New York Yankees
2016 Record - 84-78
Fourth Place, AL East
Team ERA: 4.16 (15th)
Team OPS: .720 (24th)
What Went Right
Gary Sanchez supplanted Brian McCann behind the plate in August and looked like a superstar in the making. Masahiro Tanaka stayed healthy again and was one of the AL’s very best starters, going 14-4 with a 3.07 ERA in 199 2/3 innings. The midseason trades of Andrew Miller, Aroldis Chapman and Carlos Beltran brought seemingly excellent returns, setting the team up much better for 2018 and beyond.
What Went Wrong
The offense was flat-out bad; Beltran and Sanchez were the team’s only two players to better a 100 OPS+. Of the eight players to appear in at least 100 games, Didi Gregorius had the best OPS at .751. The rotation beyond Tanaka and CC Sabathia was also a huge letdown. Luis Severino regressed badly after looking like the next big thing in 2015, Michael Pineda somehow managed to be dreadful while striking out 10.6 batters per nine innings and Nathan Eovaldi’s arm imploded.
** The Yankees have cleared the way to break in Greg Bird at first base and Aaron Judge in right field, though Judge will have to compete for his spot after hitting just .179 and striking out 42 times in 95 plate appearances down the stretch. Bird, who made a nice impression in 2015, missed the entire year with a torn labrum in his right shoulder. He seems like a safe enough bet for 20-25 homers and a solid OBP next year. Judge has 35-homer power, but he’ll have to compete with Tyler Austin, Aaron Hicks, Rob Refsnyder and anyone else the Yankees might add to the outfield mix.
** Sanchez enters 2017 as the AL's top fantasy catcher and maybe the No. 1 option overall ahead of Buster Posey after hitting 20 homers in 201 at-bats as a rookie. Still, he's not quite a sure thing. After starting off with a .405 average and 11 homers in his first 22 career games, he came in at .222/.311/.487 with nine homers and 40 strikeouts in his last 31 games. That's not bad, given the standards of the position, but it's not dominant. He'll need to cut down on the missed swings some in order to maintain a healthy average.
** Pineda set a Yankees record with his strikeout rate, but went 6-12 with a 4.82 ERA anyway. Homers were a problem, but even with that factored in, he still had a 3.80 FIP. Where he’s really struggled these last two years is pitching from the stretch, and if the Yankees can’t fix that, he’ll continue to perform far worse than his peripherals.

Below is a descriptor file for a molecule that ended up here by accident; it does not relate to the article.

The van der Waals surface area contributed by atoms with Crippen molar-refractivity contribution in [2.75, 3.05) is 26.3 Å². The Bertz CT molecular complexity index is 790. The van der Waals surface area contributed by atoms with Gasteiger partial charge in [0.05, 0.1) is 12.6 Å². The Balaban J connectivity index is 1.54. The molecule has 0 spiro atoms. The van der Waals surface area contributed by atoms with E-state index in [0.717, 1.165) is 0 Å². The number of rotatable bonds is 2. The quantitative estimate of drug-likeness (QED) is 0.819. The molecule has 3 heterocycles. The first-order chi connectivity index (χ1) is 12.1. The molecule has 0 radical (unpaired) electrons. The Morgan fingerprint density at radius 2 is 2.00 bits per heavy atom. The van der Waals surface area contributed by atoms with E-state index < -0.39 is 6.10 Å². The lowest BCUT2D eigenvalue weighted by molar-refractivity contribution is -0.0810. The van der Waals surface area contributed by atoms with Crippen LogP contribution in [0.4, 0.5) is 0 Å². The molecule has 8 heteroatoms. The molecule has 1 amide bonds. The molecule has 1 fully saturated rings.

** Dellin Betances finally showed some signs of fatigue in September in his second month of closing after Chapman and Miller were traded. It probably wasn’t as much the pressure of the ninth catching up to him as it was the three years of extremely heavy workloads. Still, while Betances’s late slump took his ERA all of the way up to 3.08, his peripherals remained incredible (he struck out 126 in 73 innings and finished with a 1.78 FIP). He’s expected to remain a closer, which should serve to limit his workload going forward.
** Jacoby Ellsbury wasn’t a bad player for the Yankees; his .330 OBP was his highest mark since 2013, his last year in Boston, and he posted with his best defensive numbers since… well, his last year in Boston. However, from a fantasy perspective, it seems he no longer has much to offer. He finished with a mere nine homers and 20 steals despite avoiding the disabled list and playing in 148 games. He hasn’t hit better than .271 or scored more than 71 runs in any season since… yeah, you guessed it.
** Severino was far, far more impressive as a reliever (0.39 ERA in 23 1/3 IP) than as a starter (0-8, 8.50 ERA in 47 2/3 IP), and the Yankees made obvious their discontent with some of his decisions on the mound. That said, there’s no way they’ll be giving up on him as a starter anytime soon. Severino is just turning 23 in February, and he’s averaged 8.2 K/9 IP and 3.2 BB/9 IP to date in his major league career. He could be a dynamite reliever from day one in 2017, but he’ll compete for a rotation spot and likely will start in the minors if he doesn’t get one. He should be a factor in mixed leagues by year’s end.
Key Free Agents: All traded or retired
Team Needs: A starting pitcher and a veteran setup man figure to be the two biggest priorities. The Yankees cleared Mark Teixeira’s $23 million salary, but they still have another year to go before Alex Rodriguez and Sabathia are off the books, giving them much more room to play with in what should be a better free-agent class. That doesn’t mean they need to give away 2017, but it makes more sense to tread water and hope for a wild-card run than it does to splurge on the limited talent available now. If things go according to plan, next year’s club will be the worst one the team fields for at least the next five years.